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This week on MIP: AI artwork exclusive, Ed Sheeran copyright victory

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We provide a rundown of Managing IP’s news and analysis coverage from the week, and review what’s been happening elsewhere in IP

Ed Sheeran wins Marvin Gaye copyright case

UK singer Ed Sheeran was cleared of copyright infringement yesterday, May 4, following a US trial that accused his hit song ‘Thinking Out Loud’ of copying Marvin Gaye’s ‘Let’s Get It On’.

A jury at the District Court for the Southern District of New York came to a unanimous decision after deliberating for three hours.

Click here to read the full article.

Via Licensing combines with MPEG LA

Patent pools Via Licensing and MPEG LA have combined to form Via Licensing Alliance, it was announced on Tuesday, May 2.

The combined company will consolidate dozens of patent pools into one organisation.

General Electric, Philips, and Mitsubishi Electric, which all had partial ownership in MPEG LA, will have a stake in the combined entity.

Click here to read the full article.

Exclusive: US Copyright Office refuses AI-assisted ‘derivative’ work

The US Copyright Office has refused an appeal that sought copyright protection for an artificial intelligence-assisted artwork, Managing IP revealed this week.

The applicant, Ankit Sahni, had listed the AI tool 'RAGHAV Artificial Intelligence Painting App' as a co-author of an artwork called 'Suryast'.

Click here to read the full article.

Introducing a special report on IP and tax

For many intellectual property lawyers, tax is probably not something they often think about during their work hours.

The truth is, however, that IP and tax are much more closely related than many lawyers care to realise. This is particularly true when it comes to IP licensing; transfer pricing of intangible assets; and patent boxes, to give just three examples.

Managing IP and its sister publication International Tax Review have co-published a special report on IP and BEPS (base erosion and profit shifting), which is a core part of global tax.

Click here to read the full article.

Other articles published by Managing IP this week include:

USPTO’s PTAB proposals under Congress microscope

China’s IP-friendly AI guidelines divide counsel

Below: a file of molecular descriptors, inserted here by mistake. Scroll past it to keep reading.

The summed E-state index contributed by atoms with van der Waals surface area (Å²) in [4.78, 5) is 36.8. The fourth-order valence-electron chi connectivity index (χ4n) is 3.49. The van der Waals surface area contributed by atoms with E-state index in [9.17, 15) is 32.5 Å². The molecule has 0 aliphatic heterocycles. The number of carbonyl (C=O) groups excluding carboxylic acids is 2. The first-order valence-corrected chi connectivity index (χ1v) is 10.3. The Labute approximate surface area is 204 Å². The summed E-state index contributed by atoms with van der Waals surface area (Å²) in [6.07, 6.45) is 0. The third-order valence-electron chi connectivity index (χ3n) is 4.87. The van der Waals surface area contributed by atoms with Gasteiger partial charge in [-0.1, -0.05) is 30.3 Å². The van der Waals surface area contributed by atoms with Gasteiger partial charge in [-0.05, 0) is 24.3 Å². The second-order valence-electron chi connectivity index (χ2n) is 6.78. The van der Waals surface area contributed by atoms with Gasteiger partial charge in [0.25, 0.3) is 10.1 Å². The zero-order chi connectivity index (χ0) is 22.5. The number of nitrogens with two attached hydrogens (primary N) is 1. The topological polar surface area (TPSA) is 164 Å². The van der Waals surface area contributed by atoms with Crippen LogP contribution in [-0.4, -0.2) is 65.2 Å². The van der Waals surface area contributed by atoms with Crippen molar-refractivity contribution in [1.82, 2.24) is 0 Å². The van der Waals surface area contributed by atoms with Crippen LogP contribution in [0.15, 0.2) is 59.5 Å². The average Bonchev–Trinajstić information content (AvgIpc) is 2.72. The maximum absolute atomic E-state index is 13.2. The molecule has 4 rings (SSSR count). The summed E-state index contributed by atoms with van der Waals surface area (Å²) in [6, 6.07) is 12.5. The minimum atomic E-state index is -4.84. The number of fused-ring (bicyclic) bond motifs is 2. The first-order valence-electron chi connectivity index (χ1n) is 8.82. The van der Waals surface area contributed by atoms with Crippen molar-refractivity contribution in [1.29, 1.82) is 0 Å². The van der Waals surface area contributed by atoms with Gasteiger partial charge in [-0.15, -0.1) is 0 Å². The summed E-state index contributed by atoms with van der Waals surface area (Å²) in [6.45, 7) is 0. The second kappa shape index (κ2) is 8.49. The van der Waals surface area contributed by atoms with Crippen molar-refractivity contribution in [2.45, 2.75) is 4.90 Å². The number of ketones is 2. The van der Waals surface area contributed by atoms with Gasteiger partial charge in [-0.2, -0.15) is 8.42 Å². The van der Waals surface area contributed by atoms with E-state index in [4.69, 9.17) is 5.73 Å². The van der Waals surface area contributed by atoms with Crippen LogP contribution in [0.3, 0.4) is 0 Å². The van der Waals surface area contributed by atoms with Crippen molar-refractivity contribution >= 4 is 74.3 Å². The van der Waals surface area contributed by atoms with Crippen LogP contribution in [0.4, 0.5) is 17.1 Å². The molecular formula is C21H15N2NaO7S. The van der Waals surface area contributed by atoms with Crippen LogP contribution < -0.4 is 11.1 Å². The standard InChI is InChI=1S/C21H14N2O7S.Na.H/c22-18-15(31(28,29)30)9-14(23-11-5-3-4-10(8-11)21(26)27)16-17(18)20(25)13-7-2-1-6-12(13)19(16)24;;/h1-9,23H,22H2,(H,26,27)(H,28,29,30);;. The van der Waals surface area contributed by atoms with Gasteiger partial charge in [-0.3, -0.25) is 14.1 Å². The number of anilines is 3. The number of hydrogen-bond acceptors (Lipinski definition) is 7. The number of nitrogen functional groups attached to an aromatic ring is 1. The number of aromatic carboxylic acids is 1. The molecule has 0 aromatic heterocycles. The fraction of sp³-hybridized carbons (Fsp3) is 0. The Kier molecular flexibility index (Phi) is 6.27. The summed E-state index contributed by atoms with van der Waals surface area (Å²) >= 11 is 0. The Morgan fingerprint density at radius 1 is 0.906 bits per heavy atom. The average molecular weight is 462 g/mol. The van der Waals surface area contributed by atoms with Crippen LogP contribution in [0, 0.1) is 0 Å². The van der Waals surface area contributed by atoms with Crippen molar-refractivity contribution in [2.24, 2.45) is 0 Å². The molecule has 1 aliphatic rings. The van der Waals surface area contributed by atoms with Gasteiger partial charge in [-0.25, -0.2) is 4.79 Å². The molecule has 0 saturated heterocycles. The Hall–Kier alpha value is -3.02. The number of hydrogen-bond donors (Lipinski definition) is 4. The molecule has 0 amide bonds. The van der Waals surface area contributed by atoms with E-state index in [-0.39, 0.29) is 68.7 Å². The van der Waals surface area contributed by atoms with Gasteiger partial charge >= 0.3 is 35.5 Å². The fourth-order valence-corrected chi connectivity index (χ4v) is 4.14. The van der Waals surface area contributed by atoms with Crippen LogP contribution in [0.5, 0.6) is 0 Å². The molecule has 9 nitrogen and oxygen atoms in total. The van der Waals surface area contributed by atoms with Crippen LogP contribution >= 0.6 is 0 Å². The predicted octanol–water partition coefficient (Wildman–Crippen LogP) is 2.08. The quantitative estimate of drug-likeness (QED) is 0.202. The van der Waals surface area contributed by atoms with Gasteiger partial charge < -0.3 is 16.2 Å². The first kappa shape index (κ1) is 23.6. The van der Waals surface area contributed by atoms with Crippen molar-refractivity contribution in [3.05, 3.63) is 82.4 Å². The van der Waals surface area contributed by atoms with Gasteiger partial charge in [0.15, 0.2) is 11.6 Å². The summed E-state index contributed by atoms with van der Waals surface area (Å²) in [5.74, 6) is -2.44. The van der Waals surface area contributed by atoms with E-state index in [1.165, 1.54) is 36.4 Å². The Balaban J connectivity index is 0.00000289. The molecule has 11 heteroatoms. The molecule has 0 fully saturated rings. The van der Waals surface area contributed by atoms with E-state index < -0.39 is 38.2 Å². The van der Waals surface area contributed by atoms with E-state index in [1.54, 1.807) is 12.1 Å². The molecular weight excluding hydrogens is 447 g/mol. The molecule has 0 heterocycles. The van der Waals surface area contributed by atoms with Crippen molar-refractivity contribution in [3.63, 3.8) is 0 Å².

Revised EU SEP reforms fail to please either side

Weekly take: SCOTUS should have accepted Novartis plea after judge change

Elsewhere in IP

UPC prep

The EPO announced on Tuesday, May 2, that it had published a unitary patent-focused edition of its Official Journal (OJ). The journal will list decisions and notices, as well as provide guidance on fees, expenses, and prices in relation to the unitary patent ahead of the new right coming into force on June 1. The OJ is a monthly publication comprising information and official notices from the EPO.

GI expansion

On Tuesday, May 2, the European Council and European Parliament reached a provisional deal on a new regulation to offer geographical indication (GI) protection to craft and industrial products. If the regulation is ultimately approved, craft and industrial products that are linked to the area of production will benefit from GI protection. As it stands, GIs are reserved for food and drink.

Katy v Katie

Singer Katy Perry lost a trademark battle with an Australian fashion designer on Friday, April 28. The designer goes by the name Katie Taylor but uses her birth name, Katie Perry, for her business. The Federal Court of Australia agreed that clothing sold for the singer’s 2014 tour of Australia infringed the designer’s trademark.

ANPRM anger

US organisation Unified Patents wrote to Congress members on Monday, May 1, to criticise the USPTO’s Advance Notice of Proposed Rulemaking (ANPRM) related to the Patent Trial and Appeal Board.

The organisation, which often challenges non-practising entity-owned patents at the board, took aim at a proposal in the ANPRM that would allow the office to deny PTAB petitions if they were filed by a for-profit entity that did not produce or invest in the targeted patent’s field. According to Unified Patents, the proposal is an attack on its business.

Ford reversal

Ford secured a reversal of a trade secrets verdict on Monday, May 1, that would have required the carmaker to pay $104.6 million to Versata Software. Judge Matthew Leitman at the District Court for the Eastern District of Michigan said Versata hadn’t produced the required evidence to help the jury calculate damages correctly.

more from across site and ros bottom lb

More from across our site

A Court of Appeal judge demanded respect for solicitor-judges after reprimanding a barrister for his 'unwise' words
Speeches at the UPC inauguration highlighted the gap between the unitary patent dream and the reality today
Sources with experience on both sides of the Atlantic believe hugely profitable US law firms may still take some convincing before agreeing to partner with a UK outfit
IP counsel urge the government to restrict safe harbour exceptions available to intermediaries and clear up doubts with the existing law
A New York lawyer could face sanctions after citing fake judgments generated by ChatGPT, but that doesn’t mean practitioners should shy away from AI
Klaus Grabinski told delegates at a UPC inauguration event that the proposed SEP regulation would limit access to justice
We provide a rundown of Managing IP’s news and analysis coverage from the week, and review what’s been happening elsewhere in IP
Sukanya Sarkar shares her thoughts on this year’s annual meeting in Singapore, where debates ranged from AI opportunities to improving law firm culture
The court’s ruling is a good reminder that US parties aren’t guaranteed attorney fees just because they win, say sources
With business confidence in a shaky state, Rachel Tan and Lisa Yong of Rouse discuss how in-house IP teams can manage their trademark portfolios through uncertain times